But this year, she had gotten a bit suspicious. First, she began to ignore my usual remarks about ‘blatant racism and a shameful act of discrimination’, a nice, intellectual-sounding phrase I copied straight from a newspaper article. And then, she began to laugh at my numerous guilt-inducing statements. After some time, she simply came up with her own snappy repartee. My usual, “Admit it! You are just embarrassed being seen around a black kid,” just didn’t work anymore. She would simply yawn in my face and said, “Sure, Zachary. For a year I have been embarrassed being seen with you. Unfortunately, I don’t have a pair of good running legs to get away from you, who is very fast and really quick on your feet”
Of course she would never miss the opportunity to point out that she was in the school running team to me, albeit sarcastically. She had been rubbing it in ever since I finished the qualifying race as the last runner, a month ago. I told her that the reason I finished last was due to my asthma and not because my legs were any weaker or shorter than her. To that, she just rolled her eyes and said, “For awhile, I was almost sure you were going to say it was because you were black.”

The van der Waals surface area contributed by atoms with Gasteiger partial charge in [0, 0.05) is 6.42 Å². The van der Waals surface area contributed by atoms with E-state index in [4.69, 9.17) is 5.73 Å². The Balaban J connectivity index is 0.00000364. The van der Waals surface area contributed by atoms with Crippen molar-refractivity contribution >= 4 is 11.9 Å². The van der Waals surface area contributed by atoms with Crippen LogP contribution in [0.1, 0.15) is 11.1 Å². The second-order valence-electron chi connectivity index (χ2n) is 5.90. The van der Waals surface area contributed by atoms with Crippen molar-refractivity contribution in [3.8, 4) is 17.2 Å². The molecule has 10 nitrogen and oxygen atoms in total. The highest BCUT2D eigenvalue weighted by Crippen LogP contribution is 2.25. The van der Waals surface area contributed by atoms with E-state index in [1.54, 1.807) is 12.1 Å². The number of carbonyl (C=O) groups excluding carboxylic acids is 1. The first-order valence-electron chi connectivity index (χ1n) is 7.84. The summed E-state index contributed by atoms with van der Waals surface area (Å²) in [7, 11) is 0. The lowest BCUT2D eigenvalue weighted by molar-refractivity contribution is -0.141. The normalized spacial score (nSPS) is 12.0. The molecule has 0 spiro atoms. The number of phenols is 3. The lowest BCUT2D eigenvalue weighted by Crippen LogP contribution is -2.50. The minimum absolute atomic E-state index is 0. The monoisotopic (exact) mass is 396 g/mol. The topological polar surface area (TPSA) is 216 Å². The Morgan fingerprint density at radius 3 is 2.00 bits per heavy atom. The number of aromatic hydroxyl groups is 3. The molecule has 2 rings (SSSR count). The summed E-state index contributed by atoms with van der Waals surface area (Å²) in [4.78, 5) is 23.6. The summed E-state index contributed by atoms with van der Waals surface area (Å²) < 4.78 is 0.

Yeah, you get it, don’t you? She no longer cared about my feelings. She had passed the stage of trying to please her new best friend. Now, it was the phase of ‘showing-off to your best friend every time you get the chance’.
“I said that your Aunt Mina is beautiful because her smile is just gorgeous. Now, do you agree with me or not? And I don’t want to hear another word about tennis. Just stay on the subject.”
I frowned. “I was trying to stay on the subject. I thought we were talking about Australian Open and Nadal and a tennis game this afternoon.”
Maria stared at me, incredulously. And then she shook her head and muttered, “What a thick skull you have.”
I gasped in indignation. “What did you say?”
“And your having a thick skull has nothing to do with your skin.” She pushed herself up and slammed the door of the common room shut, leaving my ear drum almost numbed.